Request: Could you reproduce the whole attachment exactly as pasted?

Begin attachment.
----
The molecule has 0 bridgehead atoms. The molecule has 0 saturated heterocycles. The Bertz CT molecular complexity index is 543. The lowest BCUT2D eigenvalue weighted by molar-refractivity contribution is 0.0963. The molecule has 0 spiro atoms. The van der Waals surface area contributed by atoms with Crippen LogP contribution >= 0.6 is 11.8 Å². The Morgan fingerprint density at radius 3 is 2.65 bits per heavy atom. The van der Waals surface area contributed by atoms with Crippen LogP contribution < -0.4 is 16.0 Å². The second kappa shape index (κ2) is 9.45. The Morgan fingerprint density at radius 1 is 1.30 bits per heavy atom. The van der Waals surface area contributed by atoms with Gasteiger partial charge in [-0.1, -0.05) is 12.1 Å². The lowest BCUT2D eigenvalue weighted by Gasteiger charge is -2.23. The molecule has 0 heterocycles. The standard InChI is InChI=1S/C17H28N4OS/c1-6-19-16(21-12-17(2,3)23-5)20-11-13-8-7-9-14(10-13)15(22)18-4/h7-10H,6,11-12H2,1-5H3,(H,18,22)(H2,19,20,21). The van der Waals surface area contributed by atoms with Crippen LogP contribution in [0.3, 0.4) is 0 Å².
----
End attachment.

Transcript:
The molecule has 0 bridgehead atoms. The molecule has 0 saturated heterocycles. The Bertz CT molecular complexity index is 543. The lowest BCUT2D eigenvalue weighted by molar-refractivity contribution is 0.0963. The molecule has 0 spiro atoms. The van der Waals surface area contributed by atoms with Crippen LogP contribution >= 0.6 is 11.8 Å². The Morgan fingerprint density at radius 3 is 2.65 bits per heavy atom. The van der Waals surface area contributed by atoms with Crippen LogP contribution < -0.4 is 16.0 Å². The second kappa shape index (κ2) is 9.45. The Morgan fingerprint density at radius 1 is 1.30 bits per heavy atom. The van der Waals surface area contributed by atoms with Gasteiger partial charge in [-0.1, -0.05) is 12.1 Å². The lowest BCUT2D eigenvalue weighted by Gasteiger charge is -2.23. The molecule has 0 heterocycles. The standard InChI is InChI=1S/C17H28N4OS/c1-6-19-16(21-12-17(2,3)23-5)20-11-13-8-7-9-14(10-13)15(22)18-4/h7-10H,6,11-12H2,1-5H3,(H,18,22)(H2,19,20,21). The van der Waals surface area contributed by atoms with Crippen LogP contribution in [0.3, 0.4) is 0 Å².